Adams Papers

To John Adams from William Mumford, 22 July 1819

Providence July 22d. 1819.

Most respected and Esteemd Sir,

Impell’d by imperious necessity I hope you will pardon the freedom I take in once more addressing you:—your Letter of the 9th. October, 1818. in Answer to mine of July 7th. has been duly received; you observe (inter alia) “that you have no intercourse with Government, and little do with this World, or you might have transmitted my Letter to the President”.—the Event I then contemplated has since taken place, a Treaty to that effect has been duly concluded and sign’d by the constituted Authorities of both Nations, ratified on the part of our Government & sent onto that of Spain for ratification on their part and may be hourly expected, when the necessary Appointments for organising the Territory will immediately take place: if you have no intercourse with Government, I trust you have with your Son the Secretary of State; I have therefore to request you most earnestly to give me a Letter to him and transmit it to me as soon as possible by mail, requesting him to use his influence with the President to give me one of the Appointments I mention’d of Secretary or Judge of that Territory, whenever the ratification arrives, or in case I cannot obtain one of those appointments, I would wish to be appointed Chaplain or Purser in the Navy, or any other Appointment he may please to honor me with, and I would wish it to be understood that I will not accept of any Appointment, the duties of which I do not think myself capable to perform: you observed when I deliver’d you my credentials for Treasurer of the Mint, that they were sufficient, and that you wanted no better, and if they were good at that time, I trust they are so now.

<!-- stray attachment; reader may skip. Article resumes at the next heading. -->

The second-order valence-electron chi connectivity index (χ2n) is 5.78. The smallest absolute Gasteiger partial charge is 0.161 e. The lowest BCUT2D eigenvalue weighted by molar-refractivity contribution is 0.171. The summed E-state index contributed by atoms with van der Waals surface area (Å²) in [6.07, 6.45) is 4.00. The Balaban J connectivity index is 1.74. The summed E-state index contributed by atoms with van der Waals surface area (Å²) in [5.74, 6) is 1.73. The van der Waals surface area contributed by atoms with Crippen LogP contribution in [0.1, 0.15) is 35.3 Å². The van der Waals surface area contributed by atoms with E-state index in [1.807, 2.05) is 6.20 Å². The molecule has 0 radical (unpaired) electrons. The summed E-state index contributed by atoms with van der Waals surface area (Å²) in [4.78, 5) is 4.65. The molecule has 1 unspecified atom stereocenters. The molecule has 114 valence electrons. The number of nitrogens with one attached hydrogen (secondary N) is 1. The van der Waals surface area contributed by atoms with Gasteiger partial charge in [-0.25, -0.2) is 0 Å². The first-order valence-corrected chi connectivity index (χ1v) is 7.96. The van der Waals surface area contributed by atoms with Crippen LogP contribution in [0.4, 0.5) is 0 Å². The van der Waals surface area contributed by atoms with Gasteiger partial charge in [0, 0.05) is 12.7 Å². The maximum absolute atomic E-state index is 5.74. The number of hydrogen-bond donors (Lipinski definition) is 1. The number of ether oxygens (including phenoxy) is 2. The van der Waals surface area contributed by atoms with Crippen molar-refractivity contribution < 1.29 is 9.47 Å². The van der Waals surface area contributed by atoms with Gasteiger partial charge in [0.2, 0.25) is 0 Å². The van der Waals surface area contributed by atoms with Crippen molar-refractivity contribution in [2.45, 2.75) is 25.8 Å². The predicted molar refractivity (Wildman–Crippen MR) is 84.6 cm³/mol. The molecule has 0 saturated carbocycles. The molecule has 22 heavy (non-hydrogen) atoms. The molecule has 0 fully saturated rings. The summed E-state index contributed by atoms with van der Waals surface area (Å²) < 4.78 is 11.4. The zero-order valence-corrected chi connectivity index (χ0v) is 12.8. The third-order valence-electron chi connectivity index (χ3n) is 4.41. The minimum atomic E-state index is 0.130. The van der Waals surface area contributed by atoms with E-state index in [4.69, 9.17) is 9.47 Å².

I applied by Letter to Mr. Ellery, & Mr. Foster, agreeably to your request. Mr. E. declined for two reasons. 1st. that it was premature to make the application before the event had taken place & 2d. that he had been previously applied to by a friend in Newport for the same purpose; Mr. Foster declined for the same reason the event not having taken place, but inform’d me that when anything occurr’d in which he could serve me, he would most chearfully render me every service in his Power, but observ’d as you did that he had no intercourse with Government; Now Sir, I have once more, most earnestly to solicit you, in case you will not, or do not think proper to send on my Letter to the President, or in any way to recommend me to him, that will give me a Letter to your Son requesting him to exert his influence with the President to give me some Appointment:—I would just beg leave to add, that from my long & faithful services, I conceive I have a just claim on the public patronage for further employment; and further having serv’d in a number of Offices under the general & State Government, from the beginning to the close of the revolutionary War, the Duties of all which I executed to general Satisfaction I conceive that though not entitled to a Pension under the existing Laws, that my Services justly entitle me to further employment; your Compliance with my request will render me a very essential Service and be most gratefully acknowledg’d / by / Sir, / your most obedient / and very Humble Servant

William Mumford

MHi: Adams Papers.

Index Entries